Lynx sightings increasing in area |

Lynx sightings increasing in area

This photo provided by the Colorado Division of Wildlife shows a Canada lynx, wearing a radio transmitter collar, dashing into the wilderness of the San Juan Mountain about 30 miles north of South Fork, Colo., after being released Saturday, April 1, 2006, by the Colorado Division of Wildlife. Lynx are listed as a threatened species in the United States under the Endangered Species Act. (AP Photo/Colorado Division of Wildlife, Joe Lewandowski)

A dead lynx isn’t the only lynx hanging around Aspen.The Colorado Division of Wildlife tracked two of the reclusive animals last month a few miles southwest of Aspen. In February, the U.S. Forest Service photographed a lynx near Independence Pass.Those sightings were separate from the unfortunate cat spotted earlier this winter on bike trails west of Aspen. The animal wouldn’t run away from people, leading wildlife officers to suspect it was injured. It died soon after it was spotted, and a necropsy showed it had suffered a severe leg injury and starved to death.But the secluded mountain terrain in the White River National Forest that surrounds Aspen has proved to be good habitat, according to wildlife division spokesman Randy Hampton and the U.S. Forest Service. The wildlife division has checked reports of a lynx living as close to civilization as Burnt Mountain – between Snowmass Ski Area and Buttermilk.

“We did have a report of one in that area,” Hampton said. “We haven’t been able to confirm it.”A lynx recovery program began in the wildlife division in 1999. Lynx disappeared from Colorado in the early 1970s. Since reintroduction started, 218 of the animals have been released, all in the San Juan Mountains of southwest Colorado.Hampton said the agency is aware of 110 lynx births in the wild and 78 deaths. More of both are likely.The cats are cruising, seeking new habitat, and that quest for territory of their own is bringing them through the Aspen area. They might be migrating through, or they might be settling, Hampton said. Some of the lynx have radio collars, so the wildlife division can track their movements.

That data shows that two lynx, one male and one female, were traveling separately 10 to 15 miles south of Burnt Mountain within the last month, Hampton said. It is DOW policy not to reveal specific locations.”It is not unusual for them to go on long walks,” he said. That is an understatement. One of the lynx released in the San Juans showed up in Nebraska. Another migrated to Utah. Both were brought back in state.”We put them in the San Juans because we know we have the best habitat there,” Hampton said. “The movement north [into the Aspen area] is into good habitat. If it wasn’t good habitat they wouldn’t spend time there.”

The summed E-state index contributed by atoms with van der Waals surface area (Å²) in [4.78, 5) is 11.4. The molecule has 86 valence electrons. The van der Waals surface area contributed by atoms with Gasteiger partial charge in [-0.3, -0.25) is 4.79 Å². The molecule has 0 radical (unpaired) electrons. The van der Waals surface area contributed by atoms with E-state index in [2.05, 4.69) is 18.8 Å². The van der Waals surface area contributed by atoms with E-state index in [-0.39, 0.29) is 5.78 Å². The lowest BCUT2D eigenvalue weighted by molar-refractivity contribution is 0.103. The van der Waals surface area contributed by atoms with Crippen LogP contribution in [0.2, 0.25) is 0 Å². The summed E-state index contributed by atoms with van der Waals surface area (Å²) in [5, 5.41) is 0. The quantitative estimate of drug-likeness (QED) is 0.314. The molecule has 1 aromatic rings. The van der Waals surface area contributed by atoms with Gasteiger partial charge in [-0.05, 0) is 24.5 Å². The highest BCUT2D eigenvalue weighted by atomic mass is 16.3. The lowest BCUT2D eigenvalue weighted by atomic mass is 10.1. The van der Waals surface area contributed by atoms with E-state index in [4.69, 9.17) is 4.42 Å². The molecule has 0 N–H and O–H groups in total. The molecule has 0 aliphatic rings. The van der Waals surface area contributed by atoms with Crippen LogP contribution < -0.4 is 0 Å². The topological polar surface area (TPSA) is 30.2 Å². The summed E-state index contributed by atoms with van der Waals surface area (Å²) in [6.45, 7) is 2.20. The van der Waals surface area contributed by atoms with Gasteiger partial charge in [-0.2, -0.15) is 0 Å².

Forest Service biologists survey likely areas where lynx will locate by using remote cameras and snow-tracking techniques.A lynx was photographed in February after a scent lured it to a survey station. The cat triggered the camera while investigating the scent.”Although several sightings of lynx and their tracks have been documented in Colorado, these are some of the first photographic survey records of lynx on the White River National Forest since lynx were first released in 1999 for the recovery of the species,” the statement from the forest supervisor’s office said. “In the past year, sightings of Canada lynx have greatly increased on White River National Forest, around the Roaring Fork Valley and the surrounding valleys as it becomes re-established into its historic range across Colorado.”Scott Condon’s e-mail address is

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